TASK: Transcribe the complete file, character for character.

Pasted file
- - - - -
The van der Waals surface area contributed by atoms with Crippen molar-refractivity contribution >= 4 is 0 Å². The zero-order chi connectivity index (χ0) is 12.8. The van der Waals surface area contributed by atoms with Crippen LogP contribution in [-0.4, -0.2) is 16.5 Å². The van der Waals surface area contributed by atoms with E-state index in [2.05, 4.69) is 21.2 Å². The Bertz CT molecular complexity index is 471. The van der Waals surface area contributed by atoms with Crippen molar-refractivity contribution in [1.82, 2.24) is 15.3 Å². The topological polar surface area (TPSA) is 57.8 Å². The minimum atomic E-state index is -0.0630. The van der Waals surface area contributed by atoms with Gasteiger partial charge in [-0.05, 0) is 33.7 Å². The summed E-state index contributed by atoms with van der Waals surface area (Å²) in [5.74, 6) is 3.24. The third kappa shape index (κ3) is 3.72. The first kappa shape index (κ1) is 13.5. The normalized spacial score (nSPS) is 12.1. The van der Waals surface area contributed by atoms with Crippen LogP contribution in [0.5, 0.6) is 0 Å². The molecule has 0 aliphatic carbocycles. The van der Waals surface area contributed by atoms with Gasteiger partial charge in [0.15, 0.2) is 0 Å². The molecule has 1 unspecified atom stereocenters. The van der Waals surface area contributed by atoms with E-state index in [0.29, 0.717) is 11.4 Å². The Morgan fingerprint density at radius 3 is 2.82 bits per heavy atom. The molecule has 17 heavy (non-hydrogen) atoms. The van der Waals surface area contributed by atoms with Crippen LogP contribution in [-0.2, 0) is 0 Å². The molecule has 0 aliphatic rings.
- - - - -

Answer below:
The van der Waals surface area contributed by atoms with Crippen molar-refractivity contribution >= 4 is 0 Å². The zero-order chi connectivity index (χ0) is 12.8. The van der Waals surface area contributed by atoms with Crippen LogP contribution in [-0.4, -0.2) is 16.5 Å². The van der Waals surface area contributed by atoms with E-state index in [2.05, 4.69) is 21.2 Å². The Bertz CT molecular complexity index is 471. The van der Waals surface area contributed by atoms with Crippen molar-refractivity contribution in [1.82, 2.24) is 15.3 Å². The topological polar surface area (TPSA) is 57.8 Å². The minimum atomic E-state index is -0.0630. The van der Waals surface area contributed by atoms with Gasteiger partial charge in [-0.05, 0) is 33.7 Å². The summed E-state index contributed by atoms with van der Waals surface area (Å²) in [5.74, 6) is 3.24. The third kappa shape index (κ3) is 3.72. The first kappa shape index (κ1) is 13.5. The normalized spacial score (nSPS) is 12.1. The van der Waals surface area contributed by atoms with Crippen LogP contribution in [0.5, 0.6) is 0 Å². The molecule has 0 aliphatic carbocycles. The van der Waals surface area contributed by atoms with Gasteiger partial charge in [0.15, 0.2) is 0 Å². The molecule has 1 unspecified atom stereocenters. The van der Waals surface area contributed by atoms with E-state index in [0.29, 0.717) is 11.4 Å². The Morgan fingerprint density at radius 3 is 2.82 bits per heavy atom. The molecule has 17 heavy (non-hydrogen) atoms. The van der Waals surface area contributed by atoms with Crippen LogP contribution in [-0.2, 0) is 0 Å². The molecule has 0 aliphatic rings.